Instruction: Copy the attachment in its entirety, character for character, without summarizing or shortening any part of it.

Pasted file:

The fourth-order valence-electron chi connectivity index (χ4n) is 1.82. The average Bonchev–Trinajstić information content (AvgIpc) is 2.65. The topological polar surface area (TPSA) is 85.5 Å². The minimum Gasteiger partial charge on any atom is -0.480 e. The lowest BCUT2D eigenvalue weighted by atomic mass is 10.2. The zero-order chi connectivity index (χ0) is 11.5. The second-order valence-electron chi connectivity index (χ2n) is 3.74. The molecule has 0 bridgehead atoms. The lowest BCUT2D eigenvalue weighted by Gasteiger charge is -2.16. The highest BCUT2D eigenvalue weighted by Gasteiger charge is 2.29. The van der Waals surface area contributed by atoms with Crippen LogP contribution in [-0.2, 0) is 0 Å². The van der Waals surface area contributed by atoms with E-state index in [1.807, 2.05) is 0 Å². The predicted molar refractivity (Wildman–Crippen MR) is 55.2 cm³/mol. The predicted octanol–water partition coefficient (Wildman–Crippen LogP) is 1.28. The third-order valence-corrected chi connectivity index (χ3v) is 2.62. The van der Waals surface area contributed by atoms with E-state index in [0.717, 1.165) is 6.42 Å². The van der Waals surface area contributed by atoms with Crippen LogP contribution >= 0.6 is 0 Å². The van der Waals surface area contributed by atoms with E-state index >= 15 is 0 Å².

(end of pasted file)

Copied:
The fourth-order valence-electron chi connectivity index (χ4n) is 1.82. The average Bonchev–Trinajstić information content (AvgIpc) is 2.65. The topological polar surface area (TPSA) is 85.5 Å². The minimum Gasteiger partial charge on any atom is -0.480 e. The lowest BCUT2D eigenvalue weighted by atomic mass is 10.2. The zero-order chi connectivity index (χ0) is 11.5. The second-order valence-electron chi connectivity index (χ2n) is 3.74. The molecule has 0 bridgehead atoms. The lowest BCUT2D eigenvalue weighted by Gasteiger charge is -2.16. The highest BCUT2D eigenvalue weighted by Gasteiger charge is 2.29. The van der Waals surface area contributed by atoms with Crippen LogP contribution in [-0.2, 0) is 0 Å². The van der Waals surface area contributed by atoms with E-state index in [1.807, 2.05) is 0 Å². The predicted molar refractivity (Wildman–Crippen MR) is 55.2 cm³/mol. The predicted octanol–water partition coefficient (Wildman–Crippen LogP) is 1.28. The third-order valence-corrected chi connectivity index (χ3v) is 2.62. The van der Waals surface area contributed by atoms with E-state index in [0.717, 1.165) is 6.42 Å². The van der Waals surface area contributed by atoms with Crippen LogP contribution >= 0.6 is 0 Å². The van der Waals surface area contributed by atoms with E-state index >= 15 is 0 Å².